The forum plans to examine racial, economic and social inequities, and citizen access issues, and it will promote dialogue within the community, Franklin said.
“This is not something where we get to a finish line, give ourselves a blue ribbon and say, ‘OK, we’re done. Look at us.’ ... This is a long-term effort,” Brockman said. “It will be a living group that will continue to work to be able to understand our community through the eyes of so many diverse individuals that will continue to move here.”
School districts respond to racial diversity concerns
At NBISD, equity and inclusion goals have been included in plans for attendance zones and new facilities since 2007, according to Superintendent Randy Moczygemba.
The district has developed a program called Empower Hour at New Braunfels High School, which, according to Kara Bock, NBISD assistant superintendent of curriculum and instruction, encourages students to develop a positive culture in the school by focusing on kindness, compassion and relationship-building.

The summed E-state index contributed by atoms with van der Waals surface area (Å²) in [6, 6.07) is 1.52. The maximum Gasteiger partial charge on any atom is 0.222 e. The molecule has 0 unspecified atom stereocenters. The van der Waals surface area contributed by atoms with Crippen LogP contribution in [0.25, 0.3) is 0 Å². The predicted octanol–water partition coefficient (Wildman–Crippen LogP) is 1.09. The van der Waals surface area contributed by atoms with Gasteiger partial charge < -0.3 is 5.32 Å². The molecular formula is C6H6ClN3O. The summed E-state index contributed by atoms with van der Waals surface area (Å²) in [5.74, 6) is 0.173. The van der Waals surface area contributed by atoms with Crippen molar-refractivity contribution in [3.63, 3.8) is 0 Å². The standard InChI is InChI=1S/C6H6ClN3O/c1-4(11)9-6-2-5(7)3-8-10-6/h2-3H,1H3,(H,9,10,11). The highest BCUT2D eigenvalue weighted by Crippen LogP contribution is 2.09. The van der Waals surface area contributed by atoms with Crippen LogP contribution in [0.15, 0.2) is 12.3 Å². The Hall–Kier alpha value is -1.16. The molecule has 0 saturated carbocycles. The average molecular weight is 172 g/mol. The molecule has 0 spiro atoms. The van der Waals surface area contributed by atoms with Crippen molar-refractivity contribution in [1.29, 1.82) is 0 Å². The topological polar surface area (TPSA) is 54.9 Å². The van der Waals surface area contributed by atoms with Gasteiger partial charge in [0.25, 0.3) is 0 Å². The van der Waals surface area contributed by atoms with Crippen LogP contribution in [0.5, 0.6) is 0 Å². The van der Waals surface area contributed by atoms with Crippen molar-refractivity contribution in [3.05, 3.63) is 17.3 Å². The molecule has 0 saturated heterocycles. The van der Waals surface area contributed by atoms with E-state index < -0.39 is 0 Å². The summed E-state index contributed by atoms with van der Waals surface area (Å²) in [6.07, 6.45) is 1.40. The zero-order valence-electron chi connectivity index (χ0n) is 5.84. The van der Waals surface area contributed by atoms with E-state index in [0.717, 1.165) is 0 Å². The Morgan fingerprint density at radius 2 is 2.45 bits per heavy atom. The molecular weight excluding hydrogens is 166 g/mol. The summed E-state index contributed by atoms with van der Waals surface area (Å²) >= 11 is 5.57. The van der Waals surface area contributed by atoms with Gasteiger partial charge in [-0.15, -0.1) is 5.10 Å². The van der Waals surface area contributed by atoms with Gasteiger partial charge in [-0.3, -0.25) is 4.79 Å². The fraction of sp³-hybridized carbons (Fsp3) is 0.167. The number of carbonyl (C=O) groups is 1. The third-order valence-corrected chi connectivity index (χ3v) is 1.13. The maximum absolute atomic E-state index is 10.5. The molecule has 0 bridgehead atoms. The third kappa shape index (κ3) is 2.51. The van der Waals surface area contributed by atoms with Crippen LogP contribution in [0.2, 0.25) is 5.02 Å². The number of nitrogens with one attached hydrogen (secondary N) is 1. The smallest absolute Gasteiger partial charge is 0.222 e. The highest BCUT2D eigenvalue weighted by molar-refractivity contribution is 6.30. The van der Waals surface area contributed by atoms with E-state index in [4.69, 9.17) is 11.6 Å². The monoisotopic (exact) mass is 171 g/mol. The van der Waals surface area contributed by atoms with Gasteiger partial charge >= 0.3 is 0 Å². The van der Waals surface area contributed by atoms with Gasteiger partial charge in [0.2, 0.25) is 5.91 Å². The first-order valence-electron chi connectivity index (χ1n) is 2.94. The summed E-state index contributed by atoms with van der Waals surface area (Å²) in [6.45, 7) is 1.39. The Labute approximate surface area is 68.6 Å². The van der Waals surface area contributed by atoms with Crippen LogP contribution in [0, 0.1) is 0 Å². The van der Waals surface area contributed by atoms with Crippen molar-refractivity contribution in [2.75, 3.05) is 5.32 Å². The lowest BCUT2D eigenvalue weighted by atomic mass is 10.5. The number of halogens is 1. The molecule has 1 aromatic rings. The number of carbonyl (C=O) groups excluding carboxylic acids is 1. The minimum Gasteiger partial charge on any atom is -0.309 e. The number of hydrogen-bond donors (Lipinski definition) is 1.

While NBISD officials have stated they are not creating any new initiatives beyond what already exists, Comal ISD has begun working to address diversity and inclusion concerns at the campus and district level.
Community demand for CISD to address racial diversity concerns came at the heels of an insensitive email sent Aug. 17 by CISD board President David Drastata to Canyon High School’s athletic booster club parents, in which Drastata referred to COVID-19 as “the China virus.”
The pejorative reference sparked concern among parents, teachers and students, who said they believe the term is racist and could lead to animosity toward those of Asian descent.
“I felt that if the board president could use a slur like this so lightly—that it would probably mean other people in the community are referring to the virus this way, too,” said CISD parent Morena Hockley, whose husband is Filipino-American and whose sons are student athletes at Canyon High School.
On Aug. 27, Drastata apologized on the Canyon Athletic Booster Club website. Hockley said the incident, along with insulting comments left by a CHS teacher on a Facebook post she made to express her worries, prompted her and other parents to share their experiences with the community and school board during the public comment portion of CISD’s Sept. 10 meeting.
“When parents have gone to the administration, they’ve been told it was just a joke or they were just kidding,” Hockley said. “[Students] keep getting the benefit of the doubt, but kids of color aren’t getting the same treatment.”